Editor's note: This story was updated at 12:15 p.m. Eastern time when Mega Million officials announced the jackpot had grown to $640 million. Earlier Friday, the jackpot amount was $540 million.
(CBS News) Lottery agents in New York were selling 1.3 million Mega Millions tickets per hour Thursday.
Multiply that by 42 states, and get an idea of the frenzy over Friday night's record $640 million Mega Millions jackpot. It's the biggest lottery jackpot in U.S. history.
Officials were expecting to sell about 1.2 billion tickets total before the drawing, and one says there's a 90 percent chance there will be a winner Friday night.
But we may not know who it is right away.
When Garina Fearon won, she said there was "jumping all over the place!"
It was a Cinderella story. The single mom from Jamaica had been both homeless and bankrupt, but she won a $54 million dollar Mega Millions jackpot in 2010.
"It was a shock," she says. "Shock, shock, shock. Because ... the day when I went to play the lottery, I asked for Powerball but yet, still, I was pointing to Mega Million. So, I thought it was all a dream."
It's a dream many of us pay big money for.
"Americans spend about $60 billion on the lottery every year,' says Stephen Dubner, co-author of "Freakonomics." "That's about -- more than $500 per American household goes to playing the lottery. The return on that as an investment is horrible. ... It's even horrible as a gambling outcome."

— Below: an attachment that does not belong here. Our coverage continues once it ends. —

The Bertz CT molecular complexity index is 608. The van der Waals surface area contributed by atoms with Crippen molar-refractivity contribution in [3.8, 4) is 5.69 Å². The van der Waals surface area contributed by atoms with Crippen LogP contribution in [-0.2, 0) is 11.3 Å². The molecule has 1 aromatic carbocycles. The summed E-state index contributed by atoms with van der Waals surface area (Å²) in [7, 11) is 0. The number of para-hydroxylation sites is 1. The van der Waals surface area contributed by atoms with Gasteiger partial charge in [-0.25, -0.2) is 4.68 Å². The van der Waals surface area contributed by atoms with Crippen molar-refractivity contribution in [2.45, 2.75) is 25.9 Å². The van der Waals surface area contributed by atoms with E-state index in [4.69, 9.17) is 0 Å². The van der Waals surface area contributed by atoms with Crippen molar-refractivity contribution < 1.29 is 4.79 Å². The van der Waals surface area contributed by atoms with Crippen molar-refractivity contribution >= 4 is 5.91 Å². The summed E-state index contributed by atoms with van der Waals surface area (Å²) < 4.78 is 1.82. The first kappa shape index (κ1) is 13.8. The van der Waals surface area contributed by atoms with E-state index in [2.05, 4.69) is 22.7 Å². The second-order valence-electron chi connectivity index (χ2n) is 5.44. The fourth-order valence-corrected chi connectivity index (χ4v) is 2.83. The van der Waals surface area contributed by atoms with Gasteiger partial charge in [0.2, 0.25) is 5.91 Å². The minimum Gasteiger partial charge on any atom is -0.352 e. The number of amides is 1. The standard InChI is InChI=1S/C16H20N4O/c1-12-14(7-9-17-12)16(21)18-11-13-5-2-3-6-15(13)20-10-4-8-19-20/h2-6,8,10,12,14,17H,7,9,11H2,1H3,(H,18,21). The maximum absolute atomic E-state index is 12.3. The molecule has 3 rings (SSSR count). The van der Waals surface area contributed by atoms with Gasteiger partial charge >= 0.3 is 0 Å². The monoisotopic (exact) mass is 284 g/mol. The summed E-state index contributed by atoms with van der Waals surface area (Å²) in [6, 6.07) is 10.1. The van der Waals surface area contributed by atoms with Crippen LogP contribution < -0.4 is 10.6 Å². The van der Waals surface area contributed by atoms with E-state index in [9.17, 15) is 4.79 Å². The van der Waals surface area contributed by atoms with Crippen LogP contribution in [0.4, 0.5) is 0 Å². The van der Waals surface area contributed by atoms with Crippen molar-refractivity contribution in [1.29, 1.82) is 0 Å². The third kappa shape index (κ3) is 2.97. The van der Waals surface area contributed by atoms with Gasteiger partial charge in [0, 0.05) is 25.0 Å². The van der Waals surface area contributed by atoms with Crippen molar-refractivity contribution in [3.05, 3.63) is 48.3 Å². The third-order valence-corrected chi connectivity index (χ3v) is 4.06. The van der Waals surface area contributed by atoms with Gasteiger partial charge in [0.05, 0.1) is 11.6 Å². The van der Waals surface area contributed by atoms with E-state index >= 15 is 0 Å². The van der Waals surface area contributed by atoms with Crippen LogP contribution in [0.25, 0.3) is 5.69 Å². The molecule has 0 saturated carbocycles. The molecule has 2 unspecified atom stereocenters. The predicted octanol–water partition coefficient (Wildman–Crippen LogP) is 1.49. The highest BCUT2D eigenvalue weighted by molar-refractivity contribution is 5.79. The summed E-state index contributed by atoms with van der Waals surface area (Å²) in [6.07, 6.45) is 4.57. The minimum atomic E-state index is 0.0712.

If you took that same $500 and invested it in an index fund each year for 20 years, you'd end up with $24,000.
Fearon, in contrast, took home a $22 million bulk payment.
"The idea that, for $1 or $5, $10 lottery ticket, I can win $20 million," observers Dubner, "that's what you'd call a highly-skewed outcome. It's very unlikely, but if it happens, wow -- it changes your life!"
The odds of winning are nearly 176 million-to-one, meaning you'd have to buy 176 million tickets to get every possible combination, and be guaranteed a win.
We tracked down two mathematicians to see if we could better those odds. They say your best bet is to make sure that, if you win, you don't have to share.
"You would do well to get numbers that most people would think look unlucky, because those would be the ones that nobody would pick," says New York University Mathematics Prof. Sylvain Cappell.
"There are things you should definitely avoid," says fellow NYU Mathematics Professor Charles Newman, "because many people don't avoid them. So there are people who will make numbers based on the patterns they make on the sheet where you fill in the numbers. It's a very bad idea putting money in those."
So if the mathematician were to buy a ticket, what numbers would he pick?
"I choose them at random," says Newman.
"I have to say," Cappell noted, "the best strategy is not to buy the lottery ticket!"
Like millions of Americans, Fearon isn't taking that advice. She's bought $25 in tickets for the mega-drawing.
To see the Rebecca Jarvis report, and a discussion with "CBS This Morning" co-hosts Charlie Rose and Erica Hill about increasing the still extraordinarily slim odds of winning, click on the video in the player above.